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The daily star-mirror. (Moscow, Idaho) 1911-1939, March 22, 1919, Image 1

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Persistent link: https://chroniclingamerica.loc.gov/lccn/sn89055128/1919-03-22/ed-1/seq-1/

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The Daily Star-Mirror
PARIS.—The text of the amendment to the league of nations covenant
which was proposed by the Swiss delegation to the conference of neutrals,
and was given out this morning, reads:
preted as containing anything contrary to the sovereignty of the states, ex
cept insofar as the state itself, by adhering to the covenant, shall consent;
and the covenant itself shall not interfere with the internal affairs of any
While the amendment does not mention the Monroe doc
This covenant shall not be inter
of its members.'
trine, it is understood to apply to it.
Coersive Measures Discussed.
The delegates to the conference of neutrals devoted considerable time to
day to the discussion of those articles of the league of nations covenant
providing coercive measures against the state breaking relations with the
league without submitting it grievances to the executive body. The amend
ments proposed stipulate that force might be used only in case of necessity,
and that it might be brought to bear only after economic pressure had been
Insufficient and that small states might decline taking warlike steps.
Flight Over Sierras.
SACRAMENTO.—Army aviators in three D. Haviland airplanes, left
Mather flying field early today in an attempt to fly over the Sierra Nevada
mountains to Reno, Nevada. The flight across the Sierras has never yet
been accomplished.
RENO, Nevada.—The government airplanes which left Sacramento this
morning reached Carson City at 10:36, experiencing no difficulty in the
flight over the Sierras. They are scheduled to leave for Reno at 12 o'clock.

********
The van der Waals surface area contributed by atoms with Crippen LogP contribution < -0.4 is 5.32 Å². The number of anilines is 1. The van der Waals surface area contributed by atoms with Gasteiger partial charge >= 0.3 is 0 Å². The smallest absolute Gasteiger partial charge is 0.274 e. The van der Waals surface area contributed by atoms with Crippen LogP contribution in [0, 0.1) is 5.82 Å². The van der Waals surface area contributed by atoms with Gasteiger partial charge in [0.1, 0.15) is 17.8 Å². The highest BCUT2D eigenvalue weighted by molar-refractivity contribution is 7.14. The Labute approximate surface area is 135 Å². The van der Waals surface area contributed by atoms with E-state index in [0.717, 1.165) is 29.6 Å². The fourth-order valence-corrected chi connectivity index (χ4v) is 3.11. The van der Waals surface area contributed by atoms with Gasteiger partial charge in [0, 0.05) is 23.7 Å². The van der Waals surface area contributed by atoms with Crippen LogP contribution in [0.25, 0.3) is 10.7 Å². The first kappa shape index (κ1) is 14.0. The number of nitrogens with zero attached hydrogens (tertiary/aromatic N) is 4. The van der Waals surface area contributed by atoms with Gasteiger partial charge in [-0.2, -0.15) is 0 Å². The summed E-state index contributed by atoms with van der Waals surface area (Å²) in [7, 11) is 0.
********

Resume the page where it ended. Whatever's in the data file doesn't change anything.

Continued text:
Look for Revolution.
LADIVOSTOK—The ever-growing uneasiness in Siberia is taken by the
allied officials an an indication that a revolution may start shortly. The
ultra-reactionary party is using repressive measures which arouse a bitter
feeling among the radicals and peasants, which served to fan the flame
- already kindled.
Workers Demand More.
LONDON.—Representatives of the miners, railway men and transport
workers conferred with the government leaders in Downing street for an
hour and a half today in an effort to end the deadlock between the railway
men and their employers. After the conference the railway men's leaders
went to report to their conference, declaring the situation to be grave.
According to one report the railway men refused the offer of a wage increase
which would cost 90,000,000 pounds annually, and insist on demands which
would cost 120,000,000 pounds.
Early Trial for Los Angeles Mayor.
LOS ANGELES.—Mayor Frederick T. Woodman entered the plea of not
guilty today when arraigned before the superior court here on an indictment
which whs returned yesterday by the grand jury, charging him with asking,
agreeing to receive, and receiving a bribe. John D. Fredericks, who is
Woodman's attorney, has asked the court to fix an early date for the trial
case, saying it should be concluded several days before the primary election
on May 6, as Woodman is a candidate for reelection.
German Granted Safe Conduct.
WASHINGTON.-—Heinrich von Eckhardt the fornqer German minister to
Mexico, who crossed the United States border at Laredo, Texas, yesterday,
enroute to New York, to sail for Spain, has been granted safe conduct by
the state department and given permission to remain two days in New York
before sailing.
Bolsheviki Hard Pressed.
PARIS.—The Havan Esthonian-Lettish offensive of the Bolsheviki is men
acing Petrograd so seriously that Leon Trotzky the Bolshevik minister of
war marine, has ordered a general mobilization of all men to the age of
46, according to a Zurich dispatch to The Matin.
Decline Passports to Sinn Feiner.
DUBLIN.—(Associated Press.)—Father O'Flanagan-of Roscomman, the
vice president of the Sinn Fein society, has been notified that the British
foreign office has declined to issue passports for him to proceed to the United
States. It was his purpose to go to the United States in behalf of the Sinn
Colorado Storm Menaces Traffic.
DENVER.—Sleet and snow in northern, western and southern Colorado,
Wyoming and New Mexico, fell yesterday and last night, seriously inter
fering with telegraph and telephone communication in the inter-mountain
region and also with the train schedules. The railroad company officials
said it would take several hours to restore the service to normal.
VANCOUVER, B. C.—Is "mining an
Investment, a speculation or a gam
ble," was the subject of an address
made here the first of the week be
fore the International Northwest Mi
ning congress by T. A. Rickard of
San Francisco, editor of The Mining
and Scientific Record. Even the best
of mining propositions contain a cer